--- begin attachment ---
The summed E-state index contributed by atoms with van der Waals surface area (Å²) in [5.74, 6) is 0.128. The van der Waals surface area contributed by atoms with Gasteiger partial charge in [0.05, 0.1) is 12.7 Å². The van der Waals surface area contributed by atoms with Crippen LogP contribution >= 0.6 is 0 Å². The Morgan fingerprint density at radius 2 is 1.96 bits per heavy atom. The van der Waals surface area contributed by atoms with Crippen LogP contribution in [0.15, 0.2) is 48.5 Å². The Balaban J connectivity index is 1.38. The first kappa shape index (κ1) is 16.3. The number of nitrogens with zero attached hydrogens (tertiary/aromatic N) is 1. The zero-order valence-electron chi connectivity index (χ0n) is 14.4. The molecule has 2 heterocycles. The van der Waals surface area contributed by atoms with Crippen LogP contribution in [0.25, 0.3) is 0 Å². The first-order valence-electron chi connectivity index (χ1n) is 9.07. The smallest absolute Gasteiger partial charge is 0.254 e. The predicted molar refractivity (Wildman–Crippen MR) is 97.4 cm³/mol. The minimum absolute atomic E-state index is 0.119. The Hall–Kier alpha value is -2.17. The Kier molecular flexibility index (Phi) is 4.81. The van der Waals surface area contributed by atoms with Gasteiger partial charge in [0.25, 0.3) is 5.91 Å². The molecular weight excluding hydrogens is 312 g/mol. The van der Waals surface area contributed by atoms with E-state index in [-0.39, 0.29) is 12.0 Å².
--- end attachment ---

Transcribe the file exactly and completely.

The summed E-state index contributed by atoms with van der Waals surface area (Å²) in [5.74, 6) is 0.128. The van der Waals surface area contributed by atoms with Gasteiger partial charge in [0.05, 0.1) is 12.7 Å². The van der Waals surface area contributed by atoms with Crippen LogP contribution >= 0.6 is 0 Å². The Morgan fingerprint density at radius 2 is 1.96 bits per heavy atom. The van der Waals surface area contributed by atoms with Crippen LogP contribution in [0.15, 0.2) is 48.5 Å². The Balaban J connectivity index is 1.38. The first kappa shape index (κ1) is 16.3. The number of nitrogens with zero attached hydrogens (tertiary/aromatic N) is 1. The zero-order valence-electron chi connectivity index (χ0n) is 14.4. The molecule has 2 heterocycles. The van der Waals surface area contributed by atoms with Crippen LogP contribution in [0.25, 0.3) is 0 Å². The first-order valence-electron chi connectivity index (χ1n) is 9.07. The smallest absolute Gasteiger partial charge is 0.254 e. The predicted molar refractivity (Wildman–Crippen MR) is 97.4 cm³/mol. The minimum absolute atomic E-state index is 0.119. The Hall–Kier alpha value is -2.17. The Kier molecular flexibility index (Phi) is 4.81. The van der Waals surface area contributed by atoms with Gasteiger partial charge in [0.25, 0.3) is 5.91 Å². The molecular weight excluding hydrogens is 312 g/mol. The van der Waals surface area contributed by atoms with E-state index in [-0.39, 0.29) is 12.0 Å².